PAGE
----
Across the construction industry there has been a growing pressure to achieve passive fire compliance and yet miscommunication has led to a disconnect of compliance, leading to disputes and expensive consequences.
Particularly since the 2017 QBCC crackdown, there has been a notable increase in scrutiny not only when it comes to passive fire works, but the documentation and certification surrounding them, including penetration registers.
To avoid being caught out , it is crucial that we all become more aware, ensuring we get it right.
When it comes to tackling penetration registers the obvious solution is to speak to a licensed passive fire certifier, but it is also important to be have an understanding the current legislation, of what is required within the registers to ensure your teams work is acceptable to the building certifier.
Penetration registers not only serve as a record of all relevant information regarding the passive fire works that have occurred but can be called upon as a reference point in future audits or investigations. Also used to identify systems and to show details that cannot be gleaned from illegible penetration stickers or if works have been covered with plasterboard. More importantly the record provides baseline data to ensure any persons carrying out future works in the building can easily identify this information in the future.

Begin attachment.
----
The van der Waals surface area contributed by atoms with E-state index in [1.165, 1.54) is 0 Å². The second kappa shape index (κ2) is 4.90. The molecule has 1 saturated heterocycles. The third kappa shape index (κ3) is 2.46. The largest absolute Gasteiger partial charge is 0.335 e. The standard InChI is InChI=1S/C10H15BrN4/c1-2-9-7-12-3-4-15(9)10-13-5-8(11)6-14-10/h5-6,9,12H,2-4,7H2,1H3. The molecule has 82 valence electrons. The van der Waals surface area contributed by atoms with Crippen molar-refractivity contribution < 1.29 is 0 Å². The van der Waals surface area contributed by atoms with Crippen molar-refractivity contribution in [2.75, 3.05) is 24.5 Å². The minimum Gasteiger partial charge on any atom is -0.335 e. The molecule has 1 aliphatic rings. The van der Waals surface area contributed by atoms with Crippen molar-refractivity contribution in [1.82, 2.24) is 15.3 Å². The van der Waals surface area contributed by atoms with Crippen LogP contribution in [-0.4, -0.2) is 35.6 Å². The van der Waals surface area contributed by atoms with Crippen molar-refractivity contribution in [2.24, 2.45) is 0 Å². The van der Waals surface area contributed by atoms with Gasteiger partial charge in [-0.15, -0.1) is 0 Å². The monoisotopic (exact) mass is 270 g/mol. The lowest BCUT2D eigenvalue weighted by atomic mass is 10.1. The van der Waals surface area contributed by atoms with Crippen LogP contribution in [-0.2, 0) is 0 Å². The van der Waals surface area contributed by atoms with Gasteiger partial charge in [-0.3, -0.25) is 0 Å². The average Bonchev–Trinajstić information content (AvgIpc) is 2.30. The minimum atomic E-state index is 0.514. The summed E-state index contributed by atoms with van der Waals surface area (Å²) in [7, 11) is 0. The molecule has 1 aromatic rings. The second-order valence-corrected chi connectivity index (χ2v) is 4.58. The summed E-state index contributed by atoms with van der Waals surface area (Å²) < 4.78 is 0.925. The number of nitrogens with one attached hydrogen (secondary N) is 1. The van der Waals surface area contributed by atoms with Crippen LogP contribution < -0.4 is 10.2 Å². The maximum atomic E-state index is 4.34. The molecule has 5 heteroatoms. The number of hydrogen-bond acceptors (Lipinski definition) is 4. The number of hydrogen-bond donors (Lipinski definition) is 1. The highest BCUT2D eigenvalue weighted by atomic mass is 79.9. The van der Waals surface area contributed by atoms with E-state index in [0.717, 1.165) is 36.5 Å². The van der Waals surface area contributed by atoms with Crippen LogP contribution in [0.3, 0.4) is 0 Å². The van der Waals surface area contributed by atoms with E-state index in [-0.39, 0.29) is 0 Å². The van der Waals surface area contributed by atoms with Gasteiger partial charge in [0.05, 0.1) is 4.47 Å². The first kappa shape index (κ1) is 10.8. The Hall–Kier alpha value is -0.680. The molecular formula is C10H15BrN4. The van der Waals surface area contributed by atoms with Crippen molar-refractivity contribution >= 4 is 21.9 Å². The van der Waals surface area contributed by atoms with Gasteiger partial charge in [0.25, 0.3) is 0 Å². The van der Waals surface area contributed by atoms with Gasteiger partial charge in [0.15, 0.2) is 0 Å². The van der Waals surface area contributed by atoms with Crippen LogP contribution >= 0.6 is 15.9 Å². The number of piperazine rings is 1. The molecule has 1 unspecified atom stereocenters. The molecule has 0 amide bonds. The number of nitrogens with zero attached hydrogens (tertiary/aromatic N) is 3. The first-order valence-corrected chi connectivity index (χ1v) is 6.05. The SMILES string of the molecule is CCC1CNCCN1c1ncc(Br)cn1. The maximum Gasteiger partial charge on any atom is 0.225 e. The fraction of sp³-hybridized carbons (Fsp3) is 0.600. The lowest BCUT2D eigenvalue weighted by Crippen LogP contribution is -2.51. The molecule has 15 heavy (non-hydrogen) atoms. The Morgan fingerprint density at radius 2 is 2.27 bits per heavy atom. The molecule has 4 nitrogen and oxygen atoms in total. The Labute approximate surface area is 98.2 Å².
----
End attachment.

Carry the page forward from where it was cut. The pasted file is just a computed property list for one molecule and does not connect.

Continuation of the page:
In Queensland It is also legislation in the Building Act 1975, which states that if there is any fire safety installation installed in a building, a list of all of the installations (penetration register) and drawings showing their location (marked up drawings) must be given to the building certifier.
AS 4072.1-2005, Components for the protection of openings in fire-resisting separating elements provides guidance on Appendix B for registering of ‘as installed’ penetrations and the protection methods installed. Because it is an informative appendix and isn’t strictly required for compliance. However, it is included in the standard as ‘good practice’.
Without registering each penetration, identifying the fire stopping system used and noting the FRL achieved, it is difficult to verify the evidence of suitability of the installation and extremely difficult to identify installed systems in future routine service inspections or refurbishment work.
Plus Passive Fire recommends the form of register similar to that detailed in Appendix B of AS4072.1, which is to be provided to the owner for future reference.
If you’d like more information, or to see how the Plus Passive Fire team can benefit your next project call 1800 PASSIVE